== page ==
The Lederbergs would not be able to make their conclusions about their experiements unless they started off from a known base. They would not be able to call something a "mutant" if they did not know what or where that individual mutated from. When they say the name "mutant" it is inferred that this was an individual that mutated from the original stock which did not have the resistance to the phage or the antibiotic. Otherwise that cannot call it a mutant. What if they started off with individuals that were resistant. Then any individual that were resistant could not be considered to be a mutant because that is what was started with. So the mutant means that it is a mutated individual from the original non-resistant strain.

There actually is a lot of information about the particular E. Coli that they were using whose genetic make-up has been mapped out. If you google Lederberg and E. coli, you will find that the Lederbergs did a large number of studies with this particular strain and that their genetic make-up is well-known. This is not said in the article but many scientific articles are written with the idea that their readers have a basic working knowledge of the language they use and information that has already been shown in the field.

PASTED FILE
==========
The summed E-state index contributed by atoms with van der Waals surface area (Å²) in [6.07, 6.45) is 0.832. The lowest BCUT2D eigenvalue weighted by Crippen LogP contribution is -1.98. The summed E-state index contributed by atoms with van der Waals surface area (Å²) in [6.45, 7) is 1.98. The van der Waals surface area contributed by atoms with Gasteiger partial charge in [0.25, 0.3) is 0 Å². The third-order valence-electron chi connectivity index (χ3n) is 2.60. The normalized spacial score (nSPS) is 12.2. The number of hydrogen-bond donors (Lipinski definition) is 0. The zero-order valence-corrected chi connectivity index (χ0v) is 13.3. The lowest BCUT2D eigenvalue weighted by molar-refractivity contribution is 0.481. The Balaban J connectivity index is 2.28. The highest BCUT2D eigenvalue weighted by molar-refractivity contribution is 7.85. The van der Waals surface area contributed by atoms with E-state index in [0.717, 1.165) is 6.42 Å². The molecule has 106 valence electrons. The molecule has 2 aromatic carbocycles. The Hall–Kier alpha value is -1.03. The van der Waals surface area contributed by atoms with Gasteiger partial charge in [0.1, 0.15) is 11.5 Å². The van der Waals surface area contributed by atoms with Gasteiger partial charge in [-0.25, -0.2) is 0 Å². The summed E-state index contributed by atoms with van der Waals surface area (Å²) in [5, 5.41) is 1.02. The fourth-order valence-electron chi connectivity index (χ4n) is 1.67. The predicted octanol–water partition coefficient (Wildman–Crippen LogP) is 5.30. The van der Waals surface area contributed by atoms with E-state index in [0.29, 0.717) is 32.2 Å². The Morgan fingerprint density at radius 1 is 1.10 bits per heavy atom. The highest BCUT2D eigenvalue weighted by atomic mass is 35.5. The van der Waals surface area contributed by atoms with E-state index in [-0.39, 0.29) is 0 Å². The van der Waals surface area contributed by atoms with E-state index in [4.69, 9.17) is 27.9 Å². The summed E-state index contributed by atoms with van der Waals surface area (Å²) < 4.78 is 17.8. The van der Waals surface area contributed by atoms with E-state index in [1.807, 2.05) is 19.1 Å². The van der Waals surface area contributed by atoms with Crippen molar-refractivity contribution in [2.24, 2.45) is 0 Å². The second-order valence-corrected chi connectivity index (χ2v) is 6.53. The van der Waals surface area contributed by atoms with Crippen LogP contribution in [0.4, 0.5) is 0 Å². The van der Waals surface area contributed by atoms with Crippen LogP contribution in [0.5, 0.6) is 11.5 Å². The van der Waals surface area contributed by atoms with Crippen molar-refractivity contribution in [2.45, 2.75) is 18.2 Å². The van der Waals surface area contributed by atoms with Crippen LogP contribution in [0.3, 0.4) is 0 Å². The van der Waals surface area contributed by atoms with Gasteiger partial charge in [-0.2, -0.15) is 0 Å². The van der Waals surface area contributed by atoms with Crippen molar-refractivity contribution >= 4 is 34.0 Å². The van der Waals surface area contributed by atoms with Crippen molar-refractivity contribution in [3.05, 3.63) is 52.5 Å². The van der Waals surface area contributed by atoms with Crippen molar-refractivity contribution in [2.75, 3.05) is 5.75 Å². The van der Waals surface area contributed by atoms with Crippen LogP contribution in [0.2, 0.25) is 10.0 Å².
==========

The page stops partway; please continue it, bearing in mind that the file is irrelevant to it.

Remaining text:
Gr says "Even when I agree with your points you seem disagreeable. Why? Are you just a disagreeable and contentious individual? Do you even WANT to come to a consesus on this paper?"

Well let's look at what you actually said...

"They do use a single colony. Not sure what they are showing by that other than maybe mutations spontaneously happen in a non-exposed media?"

and again the statement from above...